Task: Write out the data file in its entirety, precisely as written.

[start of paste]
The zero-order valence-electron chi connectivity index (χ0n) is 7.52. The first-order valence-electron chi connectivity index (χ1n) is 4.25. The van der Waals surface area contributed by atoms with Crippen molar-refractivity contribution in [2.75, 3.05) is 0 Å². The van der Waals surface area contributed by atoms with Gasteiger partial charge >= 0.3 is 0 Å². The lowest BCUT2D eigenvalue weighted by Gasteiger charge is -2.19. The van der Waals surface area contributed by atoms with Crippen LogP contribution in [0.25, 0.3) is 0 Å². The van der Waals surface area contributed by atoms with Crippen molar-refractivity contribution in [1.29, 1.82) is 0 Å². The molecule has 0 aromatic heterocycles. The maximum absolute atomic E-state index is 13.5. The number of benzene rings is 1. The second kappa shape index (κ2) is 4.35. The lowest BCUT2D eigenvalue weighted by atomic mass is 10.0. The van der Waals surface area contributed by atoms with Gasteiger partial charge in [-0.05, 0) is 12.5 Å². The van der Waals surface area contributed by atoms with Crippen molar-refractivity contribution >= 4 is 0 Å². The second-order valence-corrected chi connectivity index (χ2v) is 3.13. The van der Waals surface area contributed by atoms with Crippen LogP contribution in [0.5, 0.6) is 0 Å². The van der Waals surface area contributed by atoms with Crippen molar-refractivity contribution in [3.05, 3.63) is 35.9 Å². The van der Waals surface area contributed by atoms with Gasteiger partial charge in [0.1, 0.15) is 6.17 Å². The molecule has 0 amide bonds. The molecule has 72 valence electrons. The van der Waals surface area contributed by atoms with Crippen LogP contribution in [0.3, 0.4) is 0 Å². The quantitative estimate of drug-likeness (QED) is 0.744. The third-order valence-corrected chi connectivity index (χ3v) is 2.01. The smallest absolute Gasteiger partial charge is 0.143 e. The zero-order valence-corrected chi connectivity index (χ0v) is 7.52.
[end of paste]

The zero-order valence-electron chi connectivity index (χ0n) is 7.52. The first-order valence-electron chi connectivity index (χ1n) is 4.25. The van der Waals surface area contributed by atoms with Crippen molar-refractivity contribution in [2.75, 3.05) is 0 Å². The van der Waals surface area contributed by atoms with Gasteiger partial charge >= 0.3 is 0 Å². The lowest BCUT2D eigenvalue weighted by Gasteiger charge is -2.19. The van der Waals surface area contributed by atoms with Crippen LogP contribution in [0.25, 0.3) is 0 Å². The van der Waals surface area contributed by atoms with Crippen molar-refractivity contribution in [1.29, 1.82) is 0 Å². The molecule has 0 aromatic heterocycles. The maximum absolute atomic E-state index is 13.5. The number of benzene rings is 1. The second kappa shape index (κ2) is 4.35. The lowest BCUT2D eigenvalue weighted by atomic mass is 10.0. The van der Waals surface area contributed by atoms with Gasteiger partial charge in [-0.05, 0) is 12.5 Å². The van der Waals surface area contributed by atoms with Crippen molar-refractivity contribution >= 4 is 0 Å². The second-order valence-corrected chi connectivity index (χ2v) is 3.13. The van der Waals surface area contributed by atoms with Crippen LogP contribution in [0.5, 0.6) is 0 Å². The van der Waals surface area contributed by atoms with Crippen molar-refractivity contribution in [3.05, 3.63) is 35.9 Å². The van der Waals surface area contributed by atoms with Gasteiger partial charge in [0.1, 0.15) is 6.17 Å². The molecule has 0 amide bonds. The molecule has 72 valence electrons. The van der Waals surface area contributed by atoms with Crippen LogP contribution in [0.3, 0.4) is 0 Å². The quantitative estimate of drug-likeness (QED) is 0.744. The third-order valence-corrected chi connectivity index (χ3v) is 2.01. The smallest absolute Gasteiger partial charge is 0.143 e. The zero-order valence-corrected chi connectivity index (χ0v) is 7.52.